Why Listen to the Radio?
May 18, 2015
If you separate those who are likely to accept the offer of a PPM from those who wouldn’t, as we do in our NuVoodoo Ratings Prospect Studies, you notice first that those who predict they’d accept a meter listen to more radio.Â That’s good for business.Â So, even if it’s not perfect research, it’s a win for Broadcast Radio.Â After all, the first thing we learned as young broadcasters was that ratings are compiled to set rates for commercials.Â
If you ask the two groups why they listen to the radio, the rankings of their answers are identical â€“ but with a few key differences in the percentages of either group responding.Â
Comparing the two groups, it turns out that PPM-susceptible respondents are sharply more likely to listen to radio to hear DJ’s or hosts they like, to listen to talk shows and, as we’ve shown in the past, for contests and prizes.Â While all three influence less than half the PPM-susceptible respondents, they’re all markedly higher than among the respondents who wouldn’t accept a meter (nearly two and a half times higher regarding contests and prizes).Â
If you zoom in on music format P1’s and focus on the top five drivers, you see that To get in a better mood rises to third for nearly every music format.Â This is certainly true for female-driven formats like CHR, AC and Country â€“ and for Urban formats as well.Â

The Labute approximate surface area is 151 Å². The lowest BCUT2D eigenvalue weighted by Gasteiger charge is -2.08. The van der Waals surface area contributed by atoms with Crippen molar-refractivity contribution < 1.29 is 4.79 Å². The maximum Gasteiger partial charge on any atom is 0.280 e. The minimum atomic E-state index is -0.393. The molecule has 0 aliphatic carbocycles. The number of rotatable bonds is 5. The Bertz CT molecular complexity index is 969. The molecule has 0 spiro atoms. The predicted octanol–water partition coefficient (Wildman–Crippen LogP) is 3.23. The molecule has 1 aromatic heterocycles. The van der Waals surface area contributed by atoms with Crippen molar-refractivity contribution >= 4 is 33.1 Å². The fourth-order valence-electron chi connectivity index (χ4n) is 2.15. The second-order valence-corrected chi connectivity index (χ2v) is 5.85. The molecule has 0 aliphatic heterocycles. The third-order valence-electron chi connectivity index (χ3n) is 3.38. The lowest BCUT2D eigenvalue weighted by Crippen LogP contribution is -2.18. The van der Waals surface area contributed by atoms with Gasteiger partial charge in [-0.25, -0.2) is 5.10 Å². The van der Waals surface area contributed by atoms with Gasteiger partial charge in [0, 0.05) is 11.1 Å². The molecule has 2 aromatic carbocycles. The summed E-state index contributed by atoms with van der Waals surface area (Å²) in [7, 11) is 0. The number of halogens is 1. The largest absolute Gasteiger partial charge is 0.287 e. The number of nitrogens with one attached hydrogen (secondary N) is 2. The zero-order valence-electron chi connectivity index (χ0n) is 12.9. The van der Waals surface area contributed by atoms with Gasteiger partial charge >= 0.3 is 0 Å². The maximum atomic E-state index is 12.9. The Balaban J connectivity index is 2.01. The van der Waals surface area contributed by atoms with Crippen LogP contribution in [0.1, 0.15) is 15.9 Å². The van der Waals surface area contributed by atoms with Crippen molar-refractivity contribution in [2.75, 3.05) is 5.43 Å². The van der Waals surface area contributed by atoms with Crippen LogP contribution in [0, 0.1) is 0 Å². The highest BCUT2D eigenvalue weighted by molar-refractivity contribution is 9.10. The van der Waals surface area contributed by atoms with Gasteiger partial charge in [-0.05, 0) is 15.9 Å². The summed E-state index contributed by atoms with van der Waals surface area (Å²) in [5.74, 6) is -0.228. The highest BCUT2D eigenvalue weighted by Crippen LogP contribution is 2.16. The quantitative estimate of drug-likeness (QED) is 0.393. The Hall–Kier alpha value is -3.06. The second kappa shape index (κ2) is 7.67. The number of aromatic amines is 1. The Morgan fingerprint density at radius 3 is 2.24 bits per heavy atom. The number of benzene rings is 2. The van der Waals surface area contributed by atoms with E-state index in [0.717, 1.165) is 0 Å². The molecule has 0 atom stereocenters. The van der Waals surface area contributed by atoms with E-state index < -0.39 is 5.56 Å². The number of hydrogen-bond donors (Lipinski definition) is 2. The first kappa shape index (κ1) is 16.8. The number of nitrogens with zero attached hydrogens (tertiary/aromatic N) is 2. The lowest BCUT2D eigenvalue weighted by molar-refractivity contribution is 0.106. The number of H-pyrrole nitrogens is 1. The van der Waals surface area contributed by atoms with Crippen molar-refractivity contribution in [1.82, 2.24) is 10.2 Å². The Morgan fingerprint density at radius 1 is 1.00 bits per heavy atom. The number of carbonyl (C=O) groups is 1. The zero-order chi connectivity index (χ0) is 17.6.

Mood enhancement remains top three for male-driven formats like Active Rock and Classic Rock (though Alternative P1’s are more focused on the music alone).Â
Our key takeaways:
- We’re flying with the wind when we connect with listeners using great people on the air.Â
- Great people on the air doesn’t necessarily mean high-profile personalities (though they’re an incredible asset to any station); great people can mean lower-profile hosts and DJ’s who just do an outstanding job identifying with listeners and supporting station’s music.
- Spoken-word formats have huge potential.Â Conservative-leaning political talk and sports talk have been well done for years.Â NPR generates strong ratings from a mainly Liberal base all over the country.Â Prior to regulatory concerns taking over, radio had done well with what we’ll label “Guy Talk” (for want of a better term).Â A handful of market-centric spoken word stations are out there, like WLW, KIRO and New Jersey 101.5 â€“ and markets would certainly support more of them.Â And there’s untapped AQH in entertaining and informing women with spoken-word radio.Â
- Contests play to the right segment of the audience (those more inclined to show up in the ratings pool) and can be useful in changing behavior for the duration of the contest.Â
- Academic research papers have been written concerning the mood enhancement connected with music listening.Â So, it’s easy to imagine how music radio stations are among the ultimate mood enhancers.Â By better understanding the moods people are trying to achieve at different times of the day from different types of radio stations, we can do a better job programming stations to enhance those moods.Â
What are your key takeaways?